Today at an event in San Francisco, the company unveiled a new family of cloud computing services that allow any developer or business to use the machine learning technologies that power some of Googleâ€™s most powerful services. Inside Google, these artificial intelligence systems deftly identify images inside apps like Google Photos; recognize commands spoken into Android Phones; and significantly improve the Google Internet search engine. Now others will be able to use them for many of the same purposes. During a lengthy keynote speech meant to highlight the companyâ€™s entire suite of cloud servicesâ€”services it sees as an enormously important part of its futureâ€”Google new application programming interfaces (APIs) for identifying images, recognizing speech, and translating from one language to another, among other services.
Today’s move is part of an enormous effort by Google to grab a bigger foothold in the all-important cloud computing market.
The move is part of a widespread shift in the tech industry towards deep learning, a form of artificial intelligence that allows machines to learn tasks by analyzing vast amounts of digital data. Companies such as Facebook, Microsoft, and Twitter have also made huge strides in the field, and many are openly sharing their technologies with others. This past fall, Google open sourced TensorFlow, the software engine that drives its deep neural networks. Microsoft has offered cloud services based on similar technologies. And now Google has done much the same. â€œThis is the next transformation,â€ said Google chairman Eric Schmidt said on stage at todayâ€™s event.
A Piece of the Cloud
But todayâ€™s move is also part of an enormous effort by the Google braintrust to grab a bigger foothold in the all-important cloud computing market. According to tech research firm Forrester, cloud computing will be a $191 billion market by 2020, but at the moment, Amazon is well out ahead of Google and all other players, including Microsoft and IBM. Amazon pulls in about $9.6 billion a year in cloud revenue, while Morgan Stanley estimates that Googleâ€™s take is closer to $500 million. But Google has made cloud computing a priority, hiring former VMware CEO Diane Greene to run its cloud group and loudly proclaiming that the cloud could one day be its biggest moneymaker.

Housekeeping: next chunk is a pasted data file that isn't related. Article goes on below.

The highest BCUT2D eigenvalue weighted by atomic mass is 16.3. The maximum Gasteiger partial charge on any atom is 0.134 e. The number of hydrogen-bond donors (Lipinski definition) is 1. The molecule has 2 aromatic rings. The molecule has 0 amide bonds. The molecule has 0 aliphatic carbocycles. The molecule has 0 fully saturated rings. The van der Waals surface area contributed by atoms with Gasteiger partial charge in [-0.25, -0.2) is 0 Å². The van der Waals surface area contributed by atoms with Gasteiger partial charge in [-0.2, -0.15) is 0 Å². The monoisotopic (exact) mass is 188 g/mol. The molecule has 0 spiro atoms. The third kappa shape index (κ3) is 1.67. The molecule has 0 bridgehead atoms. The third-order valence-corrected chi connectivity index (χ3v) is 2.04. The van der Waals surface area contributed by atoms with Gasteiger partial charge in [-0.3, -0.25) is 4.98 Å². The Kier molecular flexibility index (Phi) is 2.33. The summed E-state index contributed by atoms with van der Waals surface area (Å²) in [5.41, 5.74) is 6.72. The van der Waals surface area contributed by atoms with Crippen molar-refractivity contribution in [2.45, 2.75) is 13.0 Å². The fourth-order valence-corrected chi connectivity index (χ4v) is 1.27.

â€œIt has become clear that the public cloud is the way of the future,â€ top Google engineer Urs HÃ¶lzle told WIRED in the spring of 2014. â€œOne day, this could be bigger than ads. Certainly, in terms of market potential, it is.â€
HÃ¶lzle is a former University of California Santa Barbara professor who joined Google in 1999 as employee number eight. In the years since, he has overseen the creation of what is likely the worldâ€™s largest private computer network, the global network of data centers and machines that underpins the Googleâ€™s myriad online services. In recent years, the company has invited other businesses to build and operate their own software and services atop this vast computer network, though not as quickly or aggressively as Amazon has.
Nevertheless, HÃ¶lzle predicts Googleâ€™s cloud revenues could exceed Googleâ€™s billions in ad revenue by 2020â€”quite a statement, considering Google is the worldâ€™s largest advertising company.
Still, Googleâ€™s technological expertise is undenied. Its machine learning technology, for example is well out ahead of the market. By making that a part of its cloud offering, Google is signaling just how seriously it takes the cloud. Google CEO Sundar Pichai, chairman Eric Schimidt, Diane Green, Urs HÃ¶lzle, and uber-engineer Jeff Dean all appeared at todayâ€™s event. The question is whether these big names can successfully sell Googleâ€™s tech to the worldâ€™s big businesses via this thing called the cloud.
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